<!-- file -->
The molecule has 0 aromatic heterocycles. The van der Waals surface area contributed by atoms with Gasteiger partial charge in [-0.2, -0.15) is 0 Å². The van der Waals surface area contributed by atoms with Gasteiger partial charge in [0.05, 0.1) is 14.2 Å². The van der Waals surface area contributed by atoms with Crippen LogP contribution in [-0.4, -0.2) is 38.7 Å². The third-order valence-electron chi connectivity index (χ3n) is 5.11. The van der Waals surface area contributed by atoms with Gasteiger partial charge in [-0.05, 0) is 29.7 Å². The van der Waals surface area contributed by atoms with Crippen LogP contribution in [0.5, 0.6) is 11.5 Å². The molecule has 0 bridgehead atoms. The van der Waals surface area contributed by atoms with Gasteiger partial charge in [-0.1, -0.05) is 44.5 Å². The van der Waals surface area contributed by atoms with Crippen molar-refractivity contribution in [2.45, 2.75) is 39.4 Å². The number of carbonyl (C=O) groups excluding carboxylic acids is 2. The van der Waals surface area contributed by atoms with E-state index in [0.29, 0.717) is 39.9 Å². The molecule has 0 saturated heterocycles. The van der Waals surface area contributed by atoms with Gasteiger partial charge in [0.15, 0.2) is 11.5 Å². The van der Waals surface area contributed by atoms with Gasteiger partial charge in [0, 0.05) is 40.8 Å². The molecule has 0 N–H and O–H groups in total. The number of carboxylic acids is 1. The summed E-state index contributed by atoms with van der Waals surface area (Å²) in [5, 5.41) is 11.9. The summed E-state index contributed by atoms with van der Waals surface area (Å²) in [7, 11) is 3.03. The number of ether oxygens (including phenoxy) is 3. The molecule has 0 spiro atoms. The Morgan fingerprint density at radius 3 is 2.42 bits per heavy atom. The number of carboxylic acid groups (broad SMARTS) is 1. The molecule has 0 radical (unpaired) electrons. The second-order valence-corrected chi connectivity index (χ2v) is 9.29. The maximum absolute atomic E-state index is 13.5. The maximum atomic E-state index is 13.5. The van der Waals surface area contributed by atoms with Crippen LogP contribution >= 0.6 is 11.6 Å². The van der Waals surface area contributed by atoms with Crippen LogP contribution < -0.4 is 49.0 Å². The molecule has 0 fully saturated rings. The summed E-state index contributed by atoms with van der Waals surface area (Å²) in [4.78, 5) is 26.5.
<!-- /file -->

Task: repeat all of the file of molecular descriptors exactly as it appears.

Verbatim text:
The molecule has 0 aromatic heterocycles. The van der Waals surface area contributed by atoms with Gasteiger partial charge in [-0.2, -0.15) is 0 Å². The van der Waals surface area contributed by atoms with Gasteiger partial charge in [0.05, 0.1) is 14.2 Å². The van der Waals surface area contributed by atoms with Crippen LogP contribution in [-0.4, -0.2) is 38.7 Å². The third-order valence-electron chi connectivity index (χ3n) is 5.11. The van der Waals surface area contributed by atoms with Gasteiger partial charge in [-0.05, 0) is 29.7 Å². The van der Waals surface area contributed by atoms with Crippen LogP contribution in [0.5, 0.6) is 11.5 Å². The molecule has 0 bridgehead atoms. The van der Waals surface area contributed by atoms with Gasteiger partial charge in [-0.1, -0.05) is 44.5 Å². The van der Waals surface area contributed by atoms with Crippen molar-refractivity contribution in [2.45, 2.75) is 39.4 Å². The number of carbonyl (C=O) groups excluding carboxylic acids is 2. The van der Waals surface area contributed by atoms with E-state index in [0.29, 0.717) is 39.9 Å². The molecule has 0 saturated heterocycles. The van der Waals surface area contributed by atoms with Gasteiger partial charge in [0.15, 0.2) is 11.5 Å². The van der Waals surface area contributed by atoms with Gasteiger partial charge in [0, 0.05) is 40.8 Å². The molecule has 0 N–H and O–H groups in total. The number of carboxylic acids is 1. The summed E-state index contributed by atoms with van der Waals surface area (Å²) in [5, 5.41) is 11.9. The summed E-state index contributed by atoms with van der Waals surface area (Å²) in [7, 11) is 3.03. The number of ether oxygens (including phenoxy) is 3. The molecule has 0 spiro atoms. The Morgan fingerprint density at radius 3 is 2.42 bits per heavy atom. The number of carboxylic acid groups (broad SMARTS) is 1. The molecule has 0 radical (unpaired) electrons. The second-order valence-corrected chi connectivity index (χ2v) is 9.29. The maximum absolute atomic E-state index is 13.5. The maximum atomic E-state index is 13.5. The van der Waals surface area contributed by atoms with Crippen LogP contribution >= 0.6 is 11.6 Å². The van der Waals surface area contributed by atoms with Crippen LogP contribution < -0.4 is 49.0 Å². The molecule has 0 fully saturated rings. The summed E-state index contributed by atoms with van der Waals surface area (Å²) in [4.78, 5) is 26.5.